Kornbluth's monologue tells the story of how he was asked to write a monologue responding to Andy Worhol's controversial Ten Portraits of Jews of the 20th Century when the paintings were on display at the Contemporary Jewish Museum. Yes, it's a monologue about writing a monologue. Deep, I know.

My primary concern with the play was that the whole thing felt a lot more like a drash than theater. A drash, for those who don't know, is a Hebrew term for a short sermon, most often about the bible. A drash usually attempts to relate the biblical themes to modern life. It would seem as if Kornbluth set to utilize this structure to relate his own life to Warhol's Jews (and in this, I quickly learned, I have almost no interest). For eighty minutes, Kornbluth goes portrait by portrait, using each as a jumping off point to talk about seemingly random parts of his life.

Well, not entirely random. He tells us in the beginning that he was surprised to be asked to do a play about Andy Warhol because his work has a "very specific niche": talking about his relationship with his communist father. The rest of the play seems like an unabashed attempt to make sure that this play is no exception. The result make the work feel a little… strained. Some of the connections he draws seem surprisingly natural, like his discussion about how his grandparent's wanted their son to grow up to be the next Louis Brandeis, and how this was a major part of the reason them finding his father to be such a disappointment. But others seem forced to the brink of absurdity. A few (most notably Sigmond Freud) were too difficult to even attempt, so he gives them only a passing reference and hopes we won't notice. And so, in the story that he weaves, threads are picked up and dropped at random, with no regard for a larger aesthetic. It creates a tapestry that is less than beautiful.

All of this might be forgivable, if the performer were a particularly compelling storyteller. Unfortunately, he does not deliver in this regard either. He is a notably nebbishe presenter. He stands awkwardly on stage, playing with his fingers and giggling at his own jokes, and then he turns to saunter to another part of the stage to stand awkwardly there for a bit. The play seems well written, there were a few thoughtfully worded jokes and comparisons, but delivered in a sort of improv/storyteller format that could be charming but isn't. I think, perhaps, that this play would be more interesting if I was familiar with Kornbluth's work. It seems like the "Kornbluth doing Kornbluth doing Warhol" might have a certain kind of appeal to a "very specific niche" audience, but it was lost on me. Maybe this is a lot like Warhol; I've always felt like his work was particularly interesting in light of his other work.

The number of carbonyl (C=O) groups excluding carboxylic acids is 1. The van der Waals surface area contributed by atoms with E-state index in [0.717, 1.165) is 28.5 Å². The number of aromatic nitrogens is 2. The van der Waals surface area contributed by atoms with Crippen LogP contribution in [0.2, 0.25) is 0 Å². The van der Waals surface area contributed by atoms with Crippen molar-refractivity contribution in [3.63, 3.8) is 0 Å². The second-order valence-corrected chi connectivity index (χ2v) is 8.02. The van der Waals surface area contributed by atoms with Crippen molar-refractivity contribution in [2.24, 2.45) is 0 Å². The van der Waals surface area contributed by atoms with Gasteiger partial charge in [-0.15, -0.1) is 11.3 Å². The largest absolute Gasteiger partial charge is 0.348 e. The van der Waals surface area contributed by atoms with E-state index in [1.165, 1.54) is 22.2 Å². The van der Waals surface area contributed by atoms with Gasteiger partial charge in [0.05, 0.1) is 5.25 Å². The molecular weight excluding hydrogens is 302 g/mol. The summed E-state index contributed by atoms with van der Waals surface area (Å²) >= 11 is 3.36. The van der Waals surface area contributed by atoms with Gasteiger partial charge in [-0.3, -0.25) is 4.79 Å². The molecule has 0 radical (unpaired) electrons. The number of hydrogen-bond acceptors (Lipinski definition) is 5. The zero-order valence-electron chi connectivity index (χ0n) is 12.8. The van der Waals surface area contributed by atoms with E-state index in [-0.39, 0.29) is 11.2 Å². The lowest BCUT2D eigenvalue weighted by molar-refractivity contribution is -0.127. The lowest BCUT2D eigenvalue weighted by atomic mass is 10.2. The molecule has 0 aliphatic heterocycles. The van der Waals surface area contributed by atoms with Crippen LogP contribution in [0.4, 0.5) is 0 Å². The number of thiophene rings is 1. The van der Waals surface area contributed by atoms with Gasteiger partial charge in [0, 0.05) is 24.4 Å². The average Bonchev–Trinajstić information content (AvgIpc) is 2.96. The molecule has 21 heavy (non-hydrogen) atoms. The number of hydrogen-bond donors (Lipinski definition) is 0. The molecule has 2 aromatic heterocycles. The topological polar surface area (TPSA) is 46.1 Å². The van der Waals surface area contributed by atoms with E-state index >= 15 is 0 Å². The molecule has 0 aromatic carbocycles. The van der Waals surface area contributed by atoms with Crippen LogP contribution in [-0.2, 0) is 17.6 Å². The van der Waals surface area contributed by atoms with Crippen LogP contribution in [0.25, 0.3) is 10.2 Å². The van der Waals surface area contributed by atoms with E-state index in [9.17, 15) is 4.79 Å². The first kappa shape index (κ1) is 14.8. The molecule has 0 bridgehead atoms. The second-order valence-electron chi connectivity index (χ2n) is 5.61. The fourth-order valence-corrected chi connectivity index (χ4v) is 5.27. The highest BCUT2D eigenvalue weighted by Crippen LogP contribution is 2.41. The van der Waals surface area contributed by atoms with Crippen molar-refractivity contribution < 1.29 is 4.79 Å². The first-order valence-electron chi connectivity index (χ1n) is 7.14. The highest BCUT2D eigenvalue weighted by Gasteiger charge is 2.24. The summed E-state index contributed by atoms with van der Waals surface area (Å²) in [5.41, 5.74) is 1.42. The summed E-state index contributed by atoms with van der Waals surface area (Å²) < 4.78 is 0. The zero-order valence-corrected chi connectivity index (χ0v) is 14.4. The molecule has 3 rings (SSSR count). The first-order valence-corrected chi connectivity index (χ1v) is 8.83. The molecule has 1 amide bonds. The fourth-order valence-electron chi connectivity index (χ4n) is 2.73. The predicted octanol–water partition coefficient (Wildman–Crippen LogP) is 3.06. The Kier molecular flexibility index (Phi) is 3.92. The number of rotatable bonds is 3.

All of this contributes to a play that is decidedly unmemorable. It was not in any way offensive. I didn't need my time back. I just didn't think much of it. At the end of it, as I looked back on the title, I thought, "is Andy Warhol good for the Jews?" And I had to answer, "Who cares?" Josh Kornbluth didn't seem to care much. He spent almost no time trying to answer this question. So why should I? I think Andy Warhol's Jewish portraits had as much impact on the Jewish people as Josh Konbluth's play had on me: Little, if any.